Matzoh Ball Gumbo

Two iconic cultural culinary elements fused together!

Rabbi Julian Feibelman, New Orleans’ leading reform rabbi of the 1940’s, noted: “One cannot say that there is a distinct Jewish community in New Orleans. There is rather a distinct New Orleans culture of which the Jewish community is a part.” It’s a statement that could be said of many groups within Louisiana culture. Unlike the ethnic enclaves of New York City, where immigrants maintain their culinary heritage and influence local food, the distinct cuisine of New Orleans infiltrates even those whose diets are directed by religious faith. The result is a dish like Matzo Ball Gumbo, two iconic cultural culinary elements fused together.


You might be surprised to learn there is a Jewish community in Louisiana. But in the stacks of the American Jewish Historical Society, I found Marcie Cohen Ferris’ book, Matzoh Ball Gumbo: Culinary Tales of the Jewish South. The author outlined the history of many Jewish groups across the American South and interviewed community elders. Ferris found that the earliest Jewish people came into Louisiana in the 1820s - 1840s. Some were Sephardic immigrants that migrated from New England, Charleston and Georgia. Others were Ashkenazic immigrants that came from the Alsace-Lorraine area of France and Germany. They came individually or as family groups, not as a larger community. Many of these immigrants came from rural areas in Europe and were accustomed to practicing their faith in their home, not in a centralized Synagogue. Despite the fact that the first Synagogue was founded in New Orleans in 1828, for many rural Jews remained “bonded by their Jewish heritage … [and] as in Europe, Jewishness was expressed in the day-to-day interactions with other Jewish merchants, family members, and customers.” As a result, even early on, the practice of keeping Kosher was widely varied from house to house. In the early 19th century, Kosher products were hard to come by, while traditional pork sausages and local shellfish – like oysters, shrimp, and crawfish – abounded.


Before the Civil War, many Jews – like many Louisianians – owned enslaved African-Americans. Some were plantation owners with over 100 enslaved workers, others were urban dwellers who had a handful of enslaved house servants. Slavery in Louisiana meant there was usually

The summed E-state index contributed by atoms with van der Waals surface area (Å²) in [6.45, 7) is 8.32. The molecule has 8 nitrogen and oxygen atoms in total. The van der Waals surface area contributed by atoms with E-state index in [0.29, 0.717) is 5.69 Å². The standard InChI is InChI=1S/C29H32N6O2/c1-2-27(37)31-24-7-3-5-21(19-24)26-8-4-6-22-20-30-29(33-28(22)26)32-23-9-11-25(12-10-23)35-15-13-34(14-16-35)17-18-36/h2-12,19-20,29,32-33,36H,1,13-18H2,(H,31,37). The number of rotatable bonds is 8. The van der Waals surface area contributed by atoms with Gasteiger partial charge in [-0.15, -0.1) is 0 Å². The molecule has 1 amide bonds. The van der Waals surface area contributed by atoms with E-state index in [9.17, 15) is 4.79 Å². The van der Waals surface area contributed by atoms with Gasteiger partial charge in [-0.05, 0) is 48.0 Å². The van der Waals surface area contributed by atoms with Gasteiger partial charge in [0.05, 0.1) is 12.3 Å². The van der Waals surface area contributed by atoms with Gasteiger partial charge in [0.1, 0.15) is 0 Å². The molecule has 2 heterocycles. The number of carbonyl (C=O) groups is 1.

a Black woman cooking in the kitchen. All across Louisiana, African Americans wielded tremendous influence over local cuisine, and Jewish kitchens were no exception. The enslaved – and later, free black cooks and caterers – learned how to “cook Jewish.” Even in a Kosher household, Black cooks applied the rules of kashrut to classic Louisiana dishes like gumbo.


The name “gumbo” comes from the African Bantu language word for okra: ki ngonombo or kigombo. Gumbo is thought to be based on West African soups, like sauce gumbo from Benin, a dish of okra stewed in tomatoes served over a starch, or soupe kandia, a Senegalese stew made with okra and palm oil and served over rice. Today, Gumbo is a soup that can contain a wide variety of meats and seafood and is usually thickened with a roux – fat and flour cooked together – teamed up with either okra or file’, a powder made from dried, ground sassafras leaves.


On Creole Matzo Balls, Ferris writes:  

“The creole matzo ball is made from matzoh crackers – a German tradition– rather than meal. After the crushed crackers are soaked and drained, they are mixed with eggs and chicken fat. The creole influence appears in the seasoning, which includes salt and pepper, green onions, and parsley. Some cooks add ginger and garlic as well. The matzoh balls are either cooked in an Alsatian-style beef-vegetable soup – a “red soup” – or they are sauteed in copious amounts of butters and served as a side dish.”